Wednesday, February 28, 2007

Flickr: The From Memory (was: Maps From Memory) Pool

Flickr: The Maps From Memory Pool [Waxy]

This reminds me two things. First, it brings to mind the Parish Maps project of Common Ground and its emphasis on a, for a lack of a better phrase for it, vernacular of mapping.

It also brings to mind how drawing from memory gives a brutally accurate account of one's real memory, as opposed to what we think we know. Want proof? Just try drawing a map of the middle east from memory. After that, try this quiz to see if that help you learn some geography.

Wednesday, February 14, 2007

4-0-Wonderland in particular

Some years ago, I lived in England for four months on a 'busman's holiday' as they would call it. Before I moved there I was would say that I was a bit of an Anglophobe - I didn't understand the endless layers of British culture that would made things like Paddington Bear, Princess Di, and Monty Python make sense to me. After my four months, I wouldn't say that I converted into an Anglophile (as I don't worship all things British for the sake of being British) but there are certain aspects of British culture that I admire tremendously.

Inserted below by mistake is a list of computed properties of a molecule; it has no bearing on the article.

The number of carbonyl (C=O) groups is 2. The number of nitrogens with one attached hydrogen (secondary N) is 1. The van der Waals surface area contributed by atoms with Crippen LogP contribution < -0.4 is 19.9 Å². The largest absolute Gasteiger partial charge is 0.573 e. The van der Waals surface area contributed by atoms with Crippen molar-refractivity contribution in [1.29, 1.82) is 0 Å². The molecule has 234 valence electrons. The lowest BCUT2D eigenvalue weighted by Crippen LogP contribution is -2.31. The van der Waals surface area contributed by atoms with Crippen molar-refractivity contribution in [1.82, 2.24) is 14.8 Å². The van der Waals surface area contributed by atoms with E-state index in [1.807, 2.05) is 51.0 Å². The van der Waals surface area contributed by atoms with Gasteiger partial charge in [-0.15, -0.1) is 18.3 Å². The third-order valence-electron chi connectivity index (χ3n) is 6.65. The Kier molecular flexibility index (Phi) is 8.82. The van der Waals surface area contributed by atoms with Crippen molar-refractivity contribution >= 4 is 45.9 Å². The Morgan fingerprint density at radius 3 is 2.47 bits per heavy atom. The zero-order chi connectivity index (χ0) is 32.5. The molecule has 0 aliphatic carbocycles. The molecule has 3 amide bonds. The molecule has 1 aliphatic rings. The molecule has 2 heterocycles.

One such British thing the arts and environmental group Common Ground. Inspired by their book England in particular : a celebration of the commonplace, the local, the vernacular, and the distinctive - I am re-imaging the world around me through their work.

For example, Common Ground has created a list of places to find snowdrops in February.

And so I started to think... what is the equivalent of early blooming snowdrops for Southwestern Ontario? According to some local field naturalists, candidates for the first flowers to bloom in these parts are trilliums, jack in the pulpit, and the wood rush.

Thursday, February 01, 2007

Postcards from the centre

Geography + Information: Distribution Project [mefi]

I like the idea of the geography-themed postcard. The "Industry and Resources" card reminds of a story told to me by one of my friends from school. He had traveled to Bangladesh in the 1980s and was frequently approached by curious locals who were filled with questions. He said he was frequently stumped by their questions about what was produced from where he was from and wished he had carried an national almanac with him.